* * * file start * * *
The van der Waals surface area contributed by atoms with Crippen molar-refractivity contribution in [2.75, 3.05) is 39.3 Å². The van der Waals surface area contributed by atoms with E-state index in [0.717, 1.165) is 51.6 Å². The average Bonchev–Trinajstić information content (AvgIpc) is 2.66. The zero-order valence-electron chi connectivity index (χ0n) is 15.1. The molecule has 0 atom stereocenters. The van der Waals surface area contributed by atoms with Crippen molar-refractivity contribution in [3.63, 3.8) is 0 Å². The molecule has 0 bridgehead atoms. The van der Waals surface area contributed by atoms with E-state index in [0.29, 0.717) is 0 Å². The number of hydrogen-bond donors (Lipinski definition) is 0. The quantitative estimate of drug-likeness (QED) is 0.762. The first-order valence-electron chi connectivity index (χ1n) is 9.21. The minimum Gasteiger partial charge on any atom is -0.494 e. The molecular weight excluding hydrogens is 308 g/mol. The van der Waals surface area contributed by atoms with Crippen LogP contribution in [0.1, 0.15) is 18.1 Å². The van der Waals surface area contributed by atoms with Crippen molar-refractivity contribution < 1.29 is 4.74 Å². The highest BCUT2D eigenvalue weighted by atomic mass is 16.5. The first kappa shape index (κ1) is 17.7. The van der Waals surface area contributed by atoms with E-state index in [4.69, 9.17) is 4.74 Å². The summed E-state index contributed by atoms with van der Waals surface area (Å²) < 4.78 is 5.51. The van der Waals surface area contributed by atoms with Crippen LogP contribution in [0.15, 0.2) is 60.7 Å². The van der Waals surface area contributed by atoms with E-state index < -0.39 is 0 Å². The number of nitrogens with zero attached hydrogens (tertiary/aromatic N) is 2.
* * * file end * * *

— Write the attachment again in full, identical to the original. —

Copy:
The van der Waals surface area contributed by atoms with Crippen molar-refractivity contribution in [2.75, 3.05) is 39.3 Å². The van der Waals surface area contributed by atoms with E-state index in [0.717, 1.165) is 51.6 Å². The average Bonchev–Trinajstić information content (AvgIpc) is 2.66. The zero-order valence-electron chi connectivity index (χ0n) is 15.1. The molecule has 0 atom stereocenters. The van der Waals surface area contributed by atoms with Crippen molar-refractivity contribution in [3.63, 3.8) is 0 Å². The molecule has 0 bridgehead atoms. The van der Waals surface area contributed by atoms with E-state index in [0.29, 0.717) is 0 Å². The number of hydrogen-bond donors (Lipinski definition) is 0. The quantitative estimate of drug-likeness (QED) is 0.762. The first-order valence-electron chi connectivity index (χ1n) is 9.21. The minimum Gasteiger partial charge on any atom is -0.494 e. The molecular weight excluding hydrogens is 308 g/mol. The van der Waals surface area contributed by atoms with Crippen LogP contribution in [0.1, 0.15) is 18.1 Å². The van der Waals surface area contributed by atoms with Crippen molar-refractivity contribution < 1.29 is 4.74 Å². The highest BCUT2D eigenvalue weighted by atomic mass is 16.5. The first kappa shape index (κ1) is 17.7. The van der Waals surface area contributed by atoms with E-state index in [4.69, 9.17) is 4.74 Å². The summed E-state index contributed by atoms with van der Waals surface area (Å²) < 4.78 is 5.51. The van der Waals surface area contributed by atoms with Crippen LogP contribution in [0.15, 0.2) is 60.7 Å². The van der Waals surface area contributed by atoms with E-state index < -0.39 is 0 Å². The number of nitrogens with zero attached hydrogens (tertiary/aromatic N) is 2.